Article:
Last season was not a good one for the Chilean, except for a memorable goal in the World Cup finals. Beausejour was frequently played at left back, rather than his natural wing back position. Like Gomez, he is another player who never got the recognition that he probably deserved from sections of the DW crowd.

During that late season rally in 2011-2012 and the FA Cup run in 2012-13, Latics beat the top teams in the country on merit, through playing quality football. The stats show that in winning the FA Cup final they committed only 5 fouls, compared with their opponents 11. Is it possible that they will ever be able to raise their football to that level ever again?

Since then lots of quality players have left the club. However, Emmerson Boyce, Shaun Maloney and James McArthur still remain. They are the pillars upon which Rosler will build this season’s team. Boyce is getting no younger, but at centre back he still has years ahead of him. The fitness of the two Scots will be of paramount importance and Rosler is nurturing them very carefully through the pre-season physical conditioning programme. Moreover the skilful Ben Watson and Chris McCann are making good progress in their recuperation from major injuries.

On the tactical front Rosler continues to demand the high tempo, high pressing style that he espouses. They did it for half an hour at Dusseldorf, but once again could not keep it going. It remains to be seen whether Rosler will ever enjoy that level of intensity he seeks from the players at his disposal.

In the meantime Rosler will scour the loan market to complete his squad. Maybe even that additional central striker will be a loan player? A return for Nick Powell continues to be touted by the media.

The name of Grant Holt continues to pop up in the social media and fan forums, the comments usually being derogatory. If no other club is willing to take the player off the club’s hands will Rosler be able to turn him into an asset? Would Holt be able to fit into Rosler’s style of play if he could regain full fitness?

Holt has proved in the past that he can deliver the goods by scoring key goals that win matches, but last season was one he will want to forget. During the reign of Owen Coyle he was used in a similar way that Bolton used Kevin Davies for so many years, a human battering ram posing a physical threat to the defence. That probably did Holt no favours and moreover it led to defenders constantly launching long balls in his direction. Given Rosler’s preferred style of play Holt would not be a regular starter, even if fully fit. However, he could have a role to play as an impact substitute.

Providing his ventures in the transfer market go well over the coming weeks, Rosler will have a squad good enough to challenge for promotion. Enough quality players remain, but the moot point is whether they can they stay fit.

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A good time to play Forest

Getting a result at the City Ground against a Nottingham Forest side that has lost only two home matches in the league is not going to be easy. Billy Davies is a formidable foe, a manager for whom the players give their all and one not averse to using negative tactics to get a result. However, Forest have lost some momentum in recent weeks and injuries to key players are disrupting their game. It would appear to be a good time to play them.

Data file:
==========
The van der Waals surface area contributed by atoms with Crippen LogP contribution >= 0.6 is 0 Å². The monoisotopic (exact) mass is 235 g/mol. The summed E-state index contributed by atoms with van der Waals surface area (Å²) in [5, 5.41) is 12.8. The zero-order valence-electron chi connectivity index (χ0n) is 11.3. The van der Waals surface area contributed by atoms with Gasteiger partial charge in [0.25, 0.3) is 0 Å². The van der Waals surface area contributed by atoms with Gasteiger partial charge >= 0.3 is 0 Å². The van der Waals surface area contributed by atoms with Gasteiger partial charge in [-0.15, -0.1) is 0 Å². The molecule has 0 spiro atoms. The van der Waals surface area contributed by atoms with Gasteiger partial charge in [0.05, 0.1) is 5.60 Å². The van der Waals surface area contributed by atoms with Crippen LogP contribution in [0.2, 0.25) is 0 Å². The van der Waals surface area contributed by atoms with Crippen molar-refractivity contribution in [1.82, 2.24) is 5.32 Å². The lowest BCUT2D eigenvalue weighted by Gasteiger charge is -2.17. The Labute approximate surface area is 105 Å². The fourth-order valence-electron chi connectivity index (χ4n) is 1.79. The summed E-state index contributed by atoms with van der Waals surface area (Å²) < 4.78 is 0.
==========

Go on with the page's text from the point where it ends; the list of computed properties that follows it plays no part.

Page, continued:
Forest will go into this game without playmaker Andy Reid, who scored a superb free kick in Wigan’s win at the DW Stadium in late August. They will also be without central defender Jack Hobbs, who was courted by Uwe Rosler in the transfer window. Dexter Blackstock, Chris Cohen and Henri Lansbury are also likely to miss the game. Forest had gone on a 16 match unbeaten run until February 16th when they were knocked out of the FA Cup by two added time goals from Sheffield United. Since then they have drawn 2-2 at home to Leicester and lost 3-1 at Burnley.

In contrast Wigan Athletic have won 5 of their last 6 matches. Latics know all too well about injuries and have Gary Caldwell, Shaun Maloney and Ben Watson unavailable. However, there is a possibility of both Scott Carson and Nick Powell returning at long last.

New signing Ryan Tunnicliffe will probably make an appearance at some stage tomorrow. If Latics play with a flat back four he will compete with Josh McEachran for the Ben Watson role of deep-lying playmaker. However, given Forest’s playing style, Uwe Rosler might decide to strengthen his aerial defences. The big Swede Markus Holgerrson will be ready to step into a backline of three central defenders.

If both Callum McManaman and Nick Powell are back from injury, Rosler will face a hard choice on whom to play upfront. He got away with a win against the odds at Brighton where a couple of well taken, opportunist goals gave his team a win against a profligate home side. After taking James McClean off at half time the German was take off a second forward after 73 minutes in Martyn Waghorn. Playing the final 17 minutes light on attacking power invited the opposition to pressurize Latics’ defence.

It was a great result at Brighton, but it was achieved with a tad of good luck. There is a saying that good teams make their own luck, but also another that says fortune favours the brave.

Rosler has built team spirit within his group of players. These Latics players have the “character” to grind out results if need be.  Although one hopes to see a fluid, attacking approach it might well be the qualities of doggedness and resilience that are to prove paramount in getting Wigan a good result at the City Ground tomorrow.